Introducing the blue filter as a gemological tool to separate natural and Verneuil synthetic yellow sapphires.
While I will be the first to admit that some gemological nuts require bomb-science technology to crack, others can be handled with the simplest of solutions – and a little bit of serendipity. Take the separation of natural and Verneuil synthetic yellow sapphire. This variety of corundum can sometimes be completely free of inclusions and because of the light color, color zoning is also difficult to locate.
The formative years of my gemological career were spent in Bangkok, corundum capital of the world. And I was forced to test beaucoup quantities of the yellow stone, largely because dealers could find no gemological evidence with their 10x loupes.
At that time, the technique of choice was immersion in di-iodomethane (methylene iodide). This is designed to eliminate surface reflection, thus allowing one to see the pattern of color zoning; straight or angular equals natural, while curved means synthetic.
But even this technique is not without its problems. Placing a yellow stone into a yellow liquid over a yellowish light source is not an Einstein equation.
One day, I had a particularly nasty yellow sapphire in for testing. Absolutely clean internally, no iron lines in the spectrum. The only choice was immersion. After an hour of fruitless search for color zoning (and listing from side-to-side from the noxious fumes of an ever hotter immersion liquid), I decided to do a bit of experimenting.
Several weeks prior I had purchased some white plastic filters for use with the microscope at a Bangkok sign-making shop. While there, I noticed they had frosted and clear plastics of virtually every hue; on a lark, I bought a selection of different colors.
Thus on that day in the lab, I had filters close at hand and set about busily trying different colors beneath the immersion cell. Lo and behold, when I used a blue filter, the fog lifted and obvious curved color banding was staring me right in the face. Wow!
A bit of experimentation with different stones showed me that, in order to see color zoning, the filter color should be the complementary color of the gem. With blue sapphires, immersing them in a yellow liquid (like di-iodomethane) is perfect by itself. Thus a white filter works great. For yellow and orange sapphires, a blue filter is best. And for ruby, a green filter does the trick.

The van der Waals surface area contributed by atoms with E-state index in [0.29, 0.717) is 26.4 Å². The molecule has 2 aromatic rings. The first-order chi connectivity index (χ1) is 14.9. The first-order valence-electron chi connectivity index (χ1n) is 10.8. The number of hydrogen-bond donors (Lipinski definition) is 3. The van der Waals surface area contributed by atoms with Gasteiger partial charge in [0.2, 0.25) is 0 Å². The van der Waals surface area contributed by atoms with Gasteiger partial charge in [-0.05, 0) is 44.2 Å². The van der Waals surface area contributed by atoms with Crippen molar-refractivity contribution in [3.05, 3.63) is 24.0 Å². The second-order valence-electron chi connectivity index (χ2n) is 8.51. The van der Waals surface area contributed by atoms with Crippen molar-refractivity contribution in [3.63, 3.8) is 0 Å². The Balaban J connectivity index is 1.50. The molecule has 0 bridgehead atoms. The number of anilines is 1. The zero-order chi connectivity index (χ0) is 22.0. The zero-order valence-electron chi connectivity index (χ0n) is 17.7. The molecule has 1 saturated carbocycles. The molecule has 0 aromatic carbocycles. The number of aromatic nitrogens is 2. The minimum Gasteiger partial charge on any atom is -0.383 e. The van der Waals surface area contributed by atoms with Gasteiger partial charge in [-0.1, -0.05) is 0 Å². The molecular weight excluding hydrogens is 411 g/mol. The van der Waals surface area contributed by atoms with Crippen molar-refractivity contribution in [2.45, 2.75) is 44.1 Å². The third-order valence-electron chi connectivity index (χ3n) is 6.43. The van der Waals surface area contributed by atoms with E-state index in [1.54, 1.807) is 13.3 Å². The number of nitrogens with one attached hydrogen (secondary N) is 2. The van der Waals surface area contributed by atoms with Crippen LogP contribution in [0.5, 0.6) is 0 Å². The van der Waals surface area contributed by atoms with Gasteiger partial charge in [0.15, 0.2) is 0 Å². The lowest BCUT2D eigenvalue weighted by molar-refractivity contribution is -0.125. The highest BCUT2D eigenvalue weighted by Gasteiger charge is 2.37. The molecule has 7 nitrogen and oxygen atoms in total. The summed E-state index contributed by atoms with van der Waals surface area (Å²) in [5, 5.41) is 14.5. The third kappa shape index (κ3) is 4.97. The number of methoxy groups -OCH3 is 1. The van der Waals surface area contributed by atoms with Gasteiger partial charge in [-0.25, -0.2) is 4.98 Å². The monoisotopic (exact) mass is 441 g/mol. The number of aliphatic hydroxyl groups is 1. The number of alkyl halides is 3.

So there you have it – a simple technique – gemology for the common man. Indeed, it’s something even the bourgeoisie can appreciate.
|The power of the blue filter is vividly illustrated in these two photos. At left, the gem is examined with a white frosted filter, while at right, a frosted blue filter is substituted. Photos: E. Billie Hughes. Click on a photo for a larger image.
References & further reading
- Hughes, R.W. (1987) Detection of color banding/growth zoning in natural and synthetic yellow/orange sapphires. ICA Lab Alert, No. 5, 1 pp.
- Hughes, R.W. (1987) Identifying yellow sapphires – two important techniques. Transactions of the XXI International Gemmological Conference, Brazil. MacGregor, I., ed., pp. 35–36.
- Hughes, R.W. (1988) Identifying yellow sapphires – two important techniques. Journal of Gemmology, Vol. 21, No. 1, pp. 23–25.
About the author
Richard W. Hughes is one of the world’s foremost experts on ruby and sapphire. The author of several books and over 170 articles, his writings and photographs have appeared in a diverse range of publications, and he has received numerous industry awards. Co-winner of the 2004 Edward J. Gübelin Most Valuable Article Award from Gems & Gemology magazine, the following year he was awarded a Richard T. Liddicoat Journalism Award from the American Gem Society. In 2010, he received the Antonio C. Bonanno Award for Excellence in Gemology from the Accredited Gemologists Association. The Association Française de Gemmologie (AFG) in 2013 named Richard as one of the fifty most important figures that have shaped the history of gems since antiquity. In 2016, Richard was awarded a visiting professorship at Shanghai's Tongji University. 2017 saw the publication of Richard and his wife and daughter's Ruby & Sapphire • A Gemologist's Guide, arguably the most complete book ever published on a single gem species and the culmination of nearly four decades of work in gemology. In 2018, Richard was named Photographer of the Year by the Gem-A, recognizing his photo of a jade-trading market in China, while in 2020, he was elected to the board of directors of the Accredited Gemologists Association and was appointed to the editorial review board of Gems & Gemology and The Australian Gemmologist magazine. Richard's latest book, Jade • A Gemologist's Guide, was published in 2022.
First published in October 2005, while I was at the AGTA GTC. Additional illustrations have been added.